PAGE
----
Hi everyone! I am seeking help to speed up my code using JuMP and Ipopt. My current approach is too slow for my needs.

My original code looks something like this:
‘’‘julia
for i = 1:N
optimizer = optimizer_with_attributes(Ipopt.Optimizer, “print_level” => 0)
model = Model(optimizer)
model = build_optimization_problem(case, data, model)
result = optimize!(model)
data= data+result[:]
end
‘’’
So at every iteration, I am building the optimization model, solving it, and updating the data with the results. I’m building the optimization problem on a separate file because it’s a big problem and it remains unchanged during the whole loop. The only thing that changes is the data seen by the objective function.
In order to speed up the loop, I decided to build the optimization problem only one time in the beginning and only update the objective at every iteration. Sth like this:

optimizer = optimizer_with_attributes(Ipopt.Optimizer, “print_level” => 0)
model = Model(optimizer)
model = build_optimization_problem(case)
for i = 1:N @NLobjective(model, Min, sum(parameters-data))
result = optimize!(model)
end

However, this approach has shown almost no time decrease. There is some decrease in the number of allocations (10%) but almost none in time(3%). I’m hoping to get some suggestions for how to further speed up the loop.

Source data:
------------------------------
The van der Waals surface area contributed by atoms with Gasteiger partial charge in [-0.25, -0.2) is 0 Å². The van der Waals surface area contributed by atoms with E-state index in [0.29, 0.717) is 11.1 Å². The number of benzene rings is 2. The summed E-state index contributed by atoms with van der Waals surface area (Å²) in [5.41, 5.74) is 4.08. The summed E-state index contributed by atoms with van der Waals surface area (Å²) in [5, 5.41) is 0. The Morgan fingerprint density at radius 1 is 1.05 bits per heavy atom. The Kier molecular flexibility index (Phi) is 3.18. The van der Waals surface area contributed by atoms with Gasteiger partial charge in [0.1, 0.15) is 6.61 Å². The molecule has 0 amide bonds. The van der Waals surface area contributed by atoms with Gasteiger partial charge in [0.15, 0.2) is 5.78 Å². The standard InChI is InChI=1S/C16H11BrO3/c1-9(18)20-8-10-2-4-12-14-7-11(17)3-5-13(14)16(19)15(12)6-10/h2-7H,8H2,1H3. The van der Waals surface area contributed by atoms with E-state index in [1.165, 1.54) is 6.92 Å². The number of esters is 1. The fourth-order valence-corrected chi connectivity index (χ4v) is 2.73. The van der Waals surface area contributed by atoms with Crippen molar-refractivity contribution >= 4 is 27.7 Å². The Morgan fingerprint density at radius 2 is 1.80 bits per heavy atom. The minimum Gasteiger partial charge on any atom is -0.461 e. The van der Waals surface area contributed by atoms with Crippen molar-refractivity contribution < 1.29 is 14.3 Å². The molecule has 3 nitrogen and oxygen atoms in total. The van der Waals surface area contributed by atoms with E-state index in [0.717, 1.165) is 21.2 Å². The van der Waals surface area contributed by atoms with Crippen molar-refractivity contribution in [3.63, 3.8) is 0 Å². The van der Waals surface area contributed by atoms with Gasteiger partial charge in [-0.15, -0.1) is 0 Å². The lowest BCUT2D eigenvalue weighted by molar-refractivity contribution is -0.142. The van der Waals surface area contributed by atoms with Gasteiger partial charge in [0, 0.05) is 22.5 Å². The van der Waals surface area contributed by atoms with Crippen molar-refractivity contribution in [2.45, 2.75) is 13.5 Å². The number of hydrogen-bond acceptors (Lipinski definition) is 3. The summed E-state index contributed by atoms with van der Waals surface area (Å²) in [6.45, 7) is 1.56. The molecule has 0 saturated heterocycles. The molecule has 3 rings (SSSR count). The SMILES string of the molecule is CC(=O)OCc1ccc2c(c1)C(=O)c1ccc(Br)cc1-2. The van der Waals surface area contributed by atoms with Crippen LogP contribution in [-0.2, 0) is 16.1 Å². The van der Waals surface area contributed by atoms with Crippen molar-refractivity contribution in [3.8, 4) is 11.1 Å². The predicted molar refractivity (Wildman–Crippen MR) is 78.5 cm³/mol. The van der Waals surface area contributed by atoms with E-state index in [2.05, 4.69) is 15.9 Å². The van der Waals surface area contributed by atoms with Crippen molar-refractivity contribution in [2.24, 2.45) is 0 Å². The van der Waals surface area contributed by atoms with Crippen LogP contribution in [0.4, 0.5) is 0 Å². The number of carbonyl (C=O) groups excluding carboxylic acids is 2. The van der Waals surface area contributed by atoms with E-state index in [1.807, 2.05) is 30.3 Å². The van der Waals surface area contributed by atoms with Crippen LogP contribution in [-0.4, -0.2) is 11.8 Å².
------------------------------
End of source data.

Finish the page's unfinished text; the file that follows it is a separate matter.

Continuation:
The problem is that JuMP currently throws away the inner Ipopt model every solve and rebuilds the derivative information. So a slight reduction and allocations but not in time is what I would expect.

I see! Thanks for the information. It’s good to know that there are some behind-the-scenes plans to find a solution.

In the meantime, are there any effective techniques to speed up the solver? Something like warm starts, proper initialization, parallelizing the code maybe?

I am currently trying to solve a relaxed version of the problem before the actual problem. So in each iteration of the loop, I’m solving two problems. The first one with the hard constraints slightly relaxed, and the second one with no relaxation but initializing the variables based on the first one.

This approach yields more feasible solutions but it also slows down the code significantly.

I just saw @ccofrin was looking into this issue. Did he reach any conclusions?